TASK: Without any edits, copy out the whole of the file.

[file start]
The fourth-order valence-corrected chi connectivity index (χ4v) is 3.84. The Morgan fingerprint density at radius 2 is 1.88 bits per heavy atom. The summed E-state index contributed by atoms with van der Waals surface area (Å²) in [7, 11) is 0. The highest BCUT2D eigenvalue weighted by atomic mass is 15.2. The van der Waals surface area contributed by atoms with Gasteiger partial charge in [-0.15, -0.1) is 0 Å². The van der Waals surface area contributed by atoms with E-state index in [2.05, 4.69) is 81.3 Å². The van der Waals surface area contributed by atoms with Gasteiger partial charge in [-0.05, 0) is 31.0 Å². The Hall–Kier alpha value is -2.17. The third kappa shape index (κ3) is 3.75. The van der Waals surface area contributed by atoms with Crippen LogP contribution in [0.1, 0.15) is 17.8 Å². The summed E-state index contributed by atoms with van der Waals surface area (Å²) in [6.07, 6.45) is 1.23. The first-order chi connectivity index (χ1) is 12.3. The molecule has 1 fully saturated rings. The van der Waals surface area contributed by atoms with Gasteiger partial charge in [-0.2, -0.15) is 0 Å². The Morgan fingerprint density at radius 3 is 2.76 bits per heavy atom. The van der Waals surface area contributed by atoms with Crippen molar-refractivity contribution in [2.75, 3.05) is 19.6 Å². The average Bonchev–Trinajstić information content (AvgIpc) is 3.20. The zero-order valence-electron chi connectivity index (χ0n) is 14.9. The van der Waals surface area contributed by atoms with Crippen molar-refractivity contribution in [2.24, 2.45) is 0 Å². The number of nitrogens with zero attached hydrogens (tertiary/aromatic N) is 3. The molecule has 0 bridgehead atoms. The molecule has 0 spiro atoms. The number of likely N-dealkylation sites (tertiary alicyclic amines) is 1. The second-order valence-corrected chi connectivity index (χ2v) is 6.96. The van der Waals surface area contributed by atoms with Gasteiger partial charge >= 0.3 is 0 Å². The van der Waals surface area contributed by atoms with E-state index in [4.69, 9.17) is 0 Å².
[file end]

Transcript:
The fourth-order valence-corrected chi connectivity index (χ4v) is 3.84. The Morgan fingerprint density at radius 2 is 1.88 bits per heavy atom. The summed E-state index contributed by atoms with van der Waals surface area (Å²) in [7, 11) is 0. The highest BCUT2D eigenvalue weighted by atomic mass is 15.2. The van der Waals surface area contributed by atoms with Gasteiger partial charge in [-0.15, -0.1) is 0 Å². The van der Waals surface area contributed by atoms with E-state index in [2.05, 4.69) is 81.3 Å². The van der Waals surface area contributed by atoms with Gasteiger partial charge in [-0.05, 0) is 31.0 Å². The Hall–Kier alpha value is -2.17. The third kappa shape index (κ3) is 3.75. The van der Waals surface area contributed by atoms with Crippen LogP contribution in [0.1, 0.15) is 17.8 Å². The summed E-state index contributed by atoms with van der Waals surface area (Å²) in [6.07, 6.45) is 1.23. The first-order chi connectivity index (χ1) is 12.3. The molecule has 1 fully saturated rings. The van der Waals surface area contributed by atoms with Gasteiger partial charge in [-0.2, -0.15) is 0 Å². The Morgan fingerprint density at radius 3 is 2.76 bits per heavy atom. The van der Waals surface area contributed by atoms with Crippen molar-refractivity contribution in [2.75, 3.05) is 19.6 Å². The average Bonchev–Trinajstić information content (AvgIpc) is 3.20. The zero-order valence-electron chi connectivity index (χ0n) is 14.9. The van der Waals surface area contributed by atoms with Crippen molar-refractivity contribution in [2.24, 2.45) is 0 Å². The number of nitrogens with zero attached hydrogens (tertiary/aromatic N) is 3. The molecule has 0 bridgehead atoms. The molecule has 0 spiro atoms. The number of likely N-dealkylation sites (tertiary alicyclic amines) is 1. The second-order valence-corrected chi connectivity index (χ2v) is 6.96. The van der Waals surface area contributed by atoms with Gasteiger partial charge >= 0.3 is 0 Å². The van der Waals surface area contributed by atoms with E-state index in [4.69, 9.17) is 0 Å².